LISTEN to the Casting Shadows blog instead

Saturday Limits

In the wonderful group that I get to play with on Saturdays, it truly is a wonder that we get to play at all. In fact, we would not be able to game together were not for their willingness to fight steadfastly against one of our biggest limits: time; made made more obstinate and difficult by my variable schedule. With me living in Korea (GMT +9) and the other players clustered around the Atlantic Time Zone, we have a solid time difference never less than 12 hours.

To overcome this very real limit on our play time and even on the possibility of arranging play, the players agreed to start the game at their 6:30am. I play or run the game between shifts on Saturday evening, and they get up at or before dawn. It would be very easy to say no to a set-up like that, when you think about it. The short play time, the early start time for them and the constrained juggling of time for me – all of it seems like too small a box to try to fit some RPG fun in. Yet, it is some of the most fun and most natural gaming I am involved with. That is saying something.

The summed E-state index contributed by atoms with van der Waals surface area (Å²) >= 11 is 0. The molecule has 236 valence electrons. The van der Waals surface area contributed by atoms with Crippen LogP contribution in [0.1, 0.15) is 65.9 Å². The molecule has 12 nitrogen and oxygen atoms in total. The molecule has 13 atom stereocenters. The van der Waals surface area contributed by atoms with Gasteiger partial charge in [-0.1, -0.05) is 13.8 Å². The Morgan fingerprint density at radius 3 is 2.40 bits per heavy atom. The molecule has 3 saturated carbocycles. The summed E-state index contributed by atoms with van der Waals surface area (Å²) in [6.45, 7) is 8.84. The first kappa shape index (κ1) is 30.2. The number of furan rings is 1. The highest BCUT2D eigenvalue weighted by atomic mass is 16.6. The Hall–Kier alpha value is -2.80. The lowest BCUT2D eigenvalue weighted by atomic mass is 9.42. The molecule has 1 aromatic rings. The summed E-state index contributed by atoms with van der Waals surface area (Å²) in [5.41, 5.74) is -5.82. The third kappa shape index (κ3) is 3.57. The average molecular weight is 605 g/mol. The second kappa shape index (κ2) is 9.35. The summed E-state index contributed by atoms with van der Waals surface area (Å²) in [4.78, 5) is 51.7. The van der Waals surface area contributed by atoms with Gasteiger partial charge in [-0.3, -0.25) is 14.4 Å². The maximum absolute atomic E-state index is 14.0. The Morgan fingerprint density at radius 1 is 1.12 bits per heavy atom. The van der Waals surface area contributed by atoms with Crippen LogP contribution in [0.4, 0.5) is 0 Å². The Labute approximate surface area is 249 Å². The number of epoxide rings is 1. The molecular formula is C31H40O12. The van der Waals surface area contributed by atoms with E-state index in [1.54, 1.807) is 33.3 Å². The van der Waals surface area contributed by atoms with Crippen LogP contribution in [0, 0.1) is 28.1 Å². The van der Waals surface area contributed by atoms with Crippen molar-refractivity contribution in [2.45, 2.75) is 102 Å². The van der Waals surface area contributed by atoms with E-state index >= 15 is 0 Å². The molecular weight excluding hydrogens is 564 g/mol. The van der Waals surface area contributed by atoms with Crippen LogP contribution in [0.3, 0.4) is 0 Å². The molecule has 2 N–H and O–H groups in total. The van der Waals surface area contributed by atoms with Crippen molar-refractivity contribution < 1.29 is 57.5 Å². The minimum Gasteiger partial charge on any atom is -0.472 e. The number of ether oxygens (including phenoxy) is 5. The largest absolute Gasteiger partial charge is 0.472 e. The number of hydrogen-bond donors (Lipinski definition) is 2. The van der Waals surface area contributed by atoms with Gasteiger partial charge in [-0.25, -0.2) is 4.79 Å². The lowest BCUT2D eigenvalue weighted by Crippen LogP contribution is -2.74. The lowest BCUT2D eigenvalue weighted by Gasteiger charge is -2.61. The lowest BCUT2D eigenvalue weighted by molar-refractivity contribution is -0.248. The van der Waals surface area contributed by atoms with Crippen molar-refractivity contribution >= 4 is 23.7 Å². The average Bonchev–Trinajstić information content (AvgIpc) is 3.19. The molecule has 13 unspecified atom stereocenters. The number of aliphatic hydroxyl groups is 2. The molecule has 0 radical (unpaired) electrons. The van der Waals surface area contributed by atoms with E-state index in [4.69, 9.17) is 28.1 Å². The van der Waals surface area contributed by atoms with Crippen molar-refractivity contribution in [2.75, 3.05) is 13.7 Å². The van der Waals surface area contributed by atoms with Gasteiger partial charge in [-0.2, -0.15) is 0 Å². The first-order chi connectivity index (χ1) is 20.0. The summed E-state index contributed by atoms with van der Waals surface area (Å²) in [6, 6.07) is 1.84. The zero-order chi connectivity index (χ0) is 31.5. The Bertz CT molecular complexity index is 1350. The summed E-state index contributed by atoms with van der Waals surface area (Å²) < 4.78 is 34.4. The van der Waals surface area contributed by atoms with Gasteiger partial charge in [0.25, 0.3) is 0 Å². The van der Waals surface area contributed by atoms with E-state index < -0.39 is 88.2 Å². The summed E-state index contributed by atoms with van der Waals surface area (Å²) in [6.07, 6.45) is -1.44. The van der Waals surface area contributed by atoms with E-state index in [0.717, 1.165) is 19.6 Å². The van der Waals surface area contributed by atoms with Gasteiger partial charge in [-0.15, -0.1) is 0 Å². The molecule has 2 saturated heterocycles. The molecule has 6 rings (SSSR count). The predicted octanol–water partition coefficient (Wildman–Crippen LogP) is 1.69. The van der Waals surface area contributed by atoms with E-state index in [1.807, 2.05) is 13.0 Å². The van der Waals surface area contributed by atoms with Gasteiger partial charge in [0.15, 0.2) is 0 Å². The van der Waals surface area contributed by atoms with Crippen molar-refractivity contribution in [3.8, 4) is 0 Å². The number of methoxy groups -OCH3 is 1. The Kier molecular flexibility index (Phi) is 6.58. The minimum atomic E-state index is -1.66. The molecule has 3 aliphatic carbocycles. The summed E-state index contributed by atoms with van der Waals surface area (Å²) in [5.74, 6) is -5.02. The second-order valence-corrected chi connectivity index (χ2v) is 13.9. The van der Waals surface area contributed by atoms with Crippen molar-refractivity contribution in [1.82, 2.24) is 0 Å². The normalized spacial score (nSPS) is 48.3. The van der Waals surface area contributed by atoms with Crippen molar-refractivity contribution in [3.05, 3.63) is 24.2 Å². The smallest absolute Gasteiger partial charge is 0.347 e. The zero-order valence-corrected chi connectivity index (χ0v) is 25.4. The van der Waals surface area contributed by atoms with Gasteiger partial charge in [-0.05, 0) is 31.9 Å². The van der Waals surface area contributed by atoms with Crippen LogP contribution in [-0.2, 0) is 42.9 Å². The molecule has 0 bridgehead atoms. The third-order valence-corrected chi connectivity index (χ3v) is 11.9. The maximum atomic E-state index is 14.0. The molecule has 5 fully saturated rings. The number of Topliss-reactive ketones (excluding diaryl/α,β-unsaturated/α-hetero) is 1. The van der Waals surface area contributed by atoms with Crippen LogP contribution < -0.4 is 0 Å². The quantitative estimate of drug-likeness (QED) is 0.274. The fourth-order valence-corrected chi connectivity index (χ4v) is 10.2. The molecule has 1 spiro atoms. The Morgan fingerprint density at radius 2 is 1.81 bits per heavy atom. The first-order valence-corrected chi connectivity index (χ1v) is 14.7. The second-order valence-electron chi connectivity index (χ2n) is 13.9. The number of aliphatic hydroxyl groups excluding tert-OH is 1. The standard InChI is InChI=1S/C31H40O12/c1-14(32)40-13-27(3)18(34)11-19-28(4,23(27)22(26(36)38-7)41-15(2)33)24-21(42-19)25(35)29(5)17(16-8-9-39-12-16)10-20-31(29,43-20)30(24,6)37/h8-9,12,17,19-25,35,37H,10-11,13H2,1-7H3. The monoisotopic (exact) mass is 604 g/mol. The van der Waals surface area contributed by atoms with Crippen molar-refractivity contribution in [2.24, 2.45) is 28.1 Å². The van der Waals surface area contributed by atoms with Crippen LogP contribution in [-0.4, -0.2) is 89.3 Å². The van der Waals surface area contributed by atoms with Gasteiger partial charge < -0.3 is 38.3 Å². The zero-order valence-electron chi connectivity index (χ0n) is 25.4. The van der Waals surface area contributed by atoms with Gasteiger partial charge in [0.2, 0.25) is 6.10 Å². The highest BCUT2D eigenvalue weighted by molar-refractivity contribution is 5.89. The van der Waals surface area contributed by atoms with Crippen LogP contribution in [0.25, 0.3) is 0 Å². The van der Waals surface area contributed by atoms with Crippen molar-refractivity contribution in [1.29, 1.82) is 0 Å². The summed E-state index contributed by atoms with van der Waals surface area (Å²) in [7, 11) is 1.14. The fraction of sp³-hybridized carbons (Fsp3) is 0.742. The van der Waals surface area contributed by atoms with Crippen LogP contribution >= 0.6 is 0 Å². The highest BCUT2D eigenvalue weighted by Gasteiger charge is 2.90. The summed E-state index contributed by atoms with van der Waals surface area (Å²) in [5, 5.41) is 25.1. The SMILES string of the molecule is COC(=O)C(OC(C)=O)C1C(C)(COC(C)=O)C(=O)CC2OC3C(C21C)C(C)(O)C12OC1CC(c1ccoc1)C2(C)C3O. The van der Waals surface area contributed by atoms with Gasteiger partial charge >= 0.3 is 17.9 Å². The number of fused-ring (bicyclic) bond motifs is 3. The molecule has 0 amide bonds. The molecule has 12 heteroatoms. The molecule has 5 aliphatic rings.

One reason for this is that we got together as a group in accordance with the teachings of the Holy Trinity of Roleplay, but that is nothing new for us. What does stand out to me is that because of the finite limit of session time, because of the sacrifice of arranging this schedule and sticking to it, and because we gel so well as a group, this tiny allotment of time feels practically precious. It is not something to risk, or waste, or treat like just another day.

Most of the credit for this goes to the character of the participants, but a definite factor is how this opportunity to play is defined by its limitations.